The Scottish Government has been urged to take action after a report has warned that one fizzy drink a day could take children over new limits for a safe amount of sugar in their diets.
The study, by the Scientific Advisory Committee on Nutrition (SACN), the UK’s official nutrition advisers, recommends that “free sugars” account for no more than five per cent of daily energy intake, half the previous recommended limit, and confirming provisional guidance first issued last year.
It said that the consumption of sugar-sweetened beverages – including fizzy drinks, soft drinks and squash – should be minimised by both children and adults, while adults should increase their intake of fibre to 30g a day. A high-sugar diet has been linked with conditions such as obesity and type 2 diabetes.
The Scottish Obesity Unit, set up by the Scottish Academy of Medical Royal Colleges and Faculties to tackle the growing obesity crisis north of the Border, said that the government needed to take action to help people reduce their sugar intake.
A spokeswoman for the Scottish Obesity Unit said: “We would urge Scottish and UK Governments to take action on the recommendations, working with us to identify and implement policies and actions that can help achieve the health improvements and preventive savings that would benefit individuals, NHS Scotland and the public services.”
Maureen Watt, minister for public health, said the government accepts the recommendations of this report. “We are seeking further advice from Food Standards Scotland in determining the impact on the Scottish dietary goals,” she said.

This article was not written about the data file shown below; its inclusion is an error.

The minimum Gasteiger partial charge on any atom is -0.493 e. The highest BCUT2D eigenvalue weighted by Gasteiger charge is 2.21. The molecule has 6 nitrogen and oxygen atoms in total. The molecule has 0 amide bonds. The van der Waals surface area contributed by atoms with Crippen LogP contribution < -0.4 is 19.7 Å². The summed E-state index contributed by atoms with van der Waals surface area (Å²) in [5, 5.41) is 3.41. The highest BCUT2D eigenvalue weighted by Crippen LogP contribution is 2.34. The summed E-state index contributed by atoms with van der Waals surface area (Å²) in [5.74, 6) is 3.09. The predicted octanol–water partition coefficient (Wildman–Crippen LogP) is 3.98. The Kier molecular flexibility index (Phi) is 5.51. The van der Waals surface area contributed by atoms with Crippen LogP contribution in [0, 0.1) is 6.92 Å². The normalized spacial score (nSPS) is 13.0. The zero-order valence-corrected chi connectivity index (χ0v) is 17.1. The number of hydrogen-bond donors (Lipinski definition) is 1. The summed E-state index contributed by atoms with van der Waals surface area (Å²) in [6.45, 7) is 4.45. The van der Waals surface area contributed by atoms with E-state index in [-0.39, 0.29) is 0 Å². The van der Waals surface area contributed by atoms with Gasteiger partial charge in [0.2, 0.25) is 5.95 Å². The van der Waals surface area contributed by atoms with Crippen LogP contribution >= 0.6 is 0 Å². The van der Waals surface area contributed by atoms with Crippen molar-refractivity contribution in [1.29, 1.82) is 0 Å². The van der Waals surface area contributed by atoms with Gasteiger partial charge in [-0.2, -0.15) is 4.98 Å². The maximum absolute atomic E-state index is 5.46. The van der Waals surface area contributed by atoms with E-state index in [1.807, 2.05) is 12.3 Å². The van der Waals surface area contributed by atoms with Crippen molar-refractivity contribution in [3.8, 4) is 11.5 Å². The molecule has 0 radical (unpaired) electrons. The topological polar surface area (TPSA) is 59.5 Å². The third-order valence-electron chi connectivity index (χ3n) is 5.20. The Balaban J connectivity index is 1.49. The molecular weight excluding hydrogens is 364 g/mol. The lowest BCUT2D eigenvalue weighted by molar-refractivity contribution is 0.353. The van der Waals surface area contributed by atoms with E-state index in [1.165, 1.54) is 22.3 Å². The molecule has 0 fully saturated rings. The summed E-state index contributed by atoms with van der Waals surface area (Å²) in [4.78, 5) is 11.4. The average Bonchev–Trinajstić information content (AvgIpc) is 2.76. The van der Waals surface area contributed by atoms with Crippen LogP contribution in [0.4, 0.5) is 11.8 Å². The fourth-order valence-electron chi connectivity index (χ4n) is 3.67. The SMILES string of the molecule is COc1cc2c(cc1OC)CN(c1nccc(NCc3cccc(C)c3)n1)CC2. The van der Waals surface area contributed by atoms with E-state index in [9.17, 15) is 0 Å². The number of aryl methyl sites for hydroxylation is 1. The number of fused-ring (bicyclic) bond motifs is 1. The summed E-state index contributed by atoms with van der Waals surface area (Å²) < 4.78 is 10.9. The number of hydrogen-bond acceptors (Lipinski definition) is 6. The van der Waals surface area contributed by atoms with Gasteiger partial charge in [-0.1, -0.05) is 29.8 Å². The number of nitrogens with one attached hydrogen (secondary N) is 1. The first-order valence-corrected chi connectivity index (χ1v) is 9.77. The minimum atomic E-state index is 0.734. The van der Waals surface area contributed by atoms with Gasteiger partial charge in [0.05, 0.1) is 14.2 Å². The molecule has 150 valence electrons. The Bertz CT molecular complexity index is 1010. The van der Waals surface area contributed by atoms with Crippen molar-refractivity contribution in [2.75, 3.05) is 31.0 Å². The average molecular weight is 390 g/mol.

Health experts said five per cent of daily energy intake is the equivalent of 19g or five sugar cubes for children aged four to six, 24g or six sugar cubes for children aged seven to 10, or seven sugar cubes for those aged 11 and over.
An average can of fizzy drink contains about seven sugar cubes, the study said, while there are around eight in the average bowl of ice cream. The report recommended the use of the term “free sugar”, which includes table sugar, the sugar added to food and drinks, and that found naturally in fruit juices, syrups and honey.
It also said that existing guidance that starchy carbohydrates, wholegrain where possible, should form half of an adult’s of daily calories should be maintained.
Professor Ian Macdonald, chair of the SACN Carbohydrates and Health working group, said: “The evidence is stark – too much sugar is harmful to health and we all need to cut back.”
Professor Brian Ratcliffe, emeritus professor of nutrition at Robert Gordon University in Aberdeen, said: “The recommendations to limit free sugars to five per cent of energy intake and to aim for 30g per day for dietary fibre reflect the accumulating evidence that added sugars contribute to excessive energy intakes leading to weight gain and obesity.”